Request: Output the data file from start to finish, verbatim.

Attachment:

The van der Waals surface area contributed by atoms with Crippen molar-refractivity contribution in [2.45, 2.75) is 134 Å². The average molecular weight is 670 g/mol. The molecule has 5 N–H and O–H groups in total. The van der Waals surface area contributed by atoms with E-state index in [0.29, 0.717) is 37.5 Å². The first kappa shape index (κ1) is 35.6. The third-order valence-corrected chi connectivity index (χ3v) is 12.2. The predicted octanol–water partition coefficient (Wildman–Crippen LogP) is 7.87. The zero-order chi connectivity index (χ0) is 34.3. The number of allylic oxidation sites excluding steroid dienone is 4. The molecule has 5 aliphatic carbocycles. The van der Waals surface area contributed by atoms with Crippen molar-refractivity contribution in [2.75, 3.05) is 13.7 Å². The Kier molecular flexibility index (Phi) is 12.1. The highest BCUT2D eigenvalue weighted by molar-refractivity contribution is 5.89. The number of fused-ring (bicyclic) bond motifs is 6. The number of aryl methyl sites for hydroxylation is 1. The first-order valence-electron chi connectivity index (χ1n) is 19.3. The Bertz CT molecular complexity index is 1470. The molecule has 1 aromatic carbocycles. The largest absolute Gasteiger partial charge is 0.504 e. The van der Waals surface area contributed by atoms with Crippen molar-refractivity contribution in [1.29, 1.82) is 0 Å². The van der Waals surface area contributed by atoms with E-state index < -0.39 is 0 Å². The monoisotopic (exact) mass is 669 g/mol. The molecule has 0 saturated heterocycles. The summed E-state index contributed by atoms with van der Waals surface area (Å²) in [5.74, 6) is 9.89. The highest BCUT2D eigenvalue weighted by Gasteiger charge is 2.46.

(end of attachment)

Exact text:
The van der Waals surface area contributed by atoms with Crippen molar-refractivity contribution in [2.45, 2.75) is 134 Å². The average molecular weight is 670 g/mol. The molecule has 5 N–H and O–H groups in total. The van der Waals surface area contributed by atoms with E-state index in [0.29, 0.717) is 37.5 Å². The first kappa shape index (κ1) is 35.6. The third-order valence-corrected chi connectivity index (χ3v) is 12.2. The predicted octanol–water partition coefficient (Wildman–Crippen LogP) is 7.87. The zero-order chi connectivity index (χ0) is 34.3. The number of allylic oxidation sites excluding steroid dienone is 4. The molecule has 5 aliphatic carbocycles. The van der Waals surface area contributed by atoms with Crippen molar-refractivity contribution in [2.75, 3.05) is 13.7 Å². The Kier molecular flexibility index (Phi) is 12.1. The highest BCUT2D eigenvalue weighted by molar-refractivity contribution is 5.89. The number of fused-ring (bicyclic) bond motifs is 6. The number of aryl methyl sites for hydroxylation is 1. The first-order valence-electron chi connectivity index (χ1n) is 19.3. The Bertz CT molecular complexity index is 1470. The molecule has 1 aromatic carbocycles. The largest absolute Gasteiger partial charge is 0.504 e. The van der Waals surface area contributed by atoms with Crippen molar-refractivity contribution in [1.29, 1.82) is 0 Å². The van der Waals surface area contributed by atoms with E-state index < -0.39 is 0 Å². The monoisotopic (exact) mass is 669 g/mol. The molecule has 0 saturated heterocycles. The summed E-state index contributed by atoms with van der Waals surface area (Å²) in [5.74, 6) is 9.89. The highest BCUT2D eigenvalue weighted by Gasteiger charge is 2.46.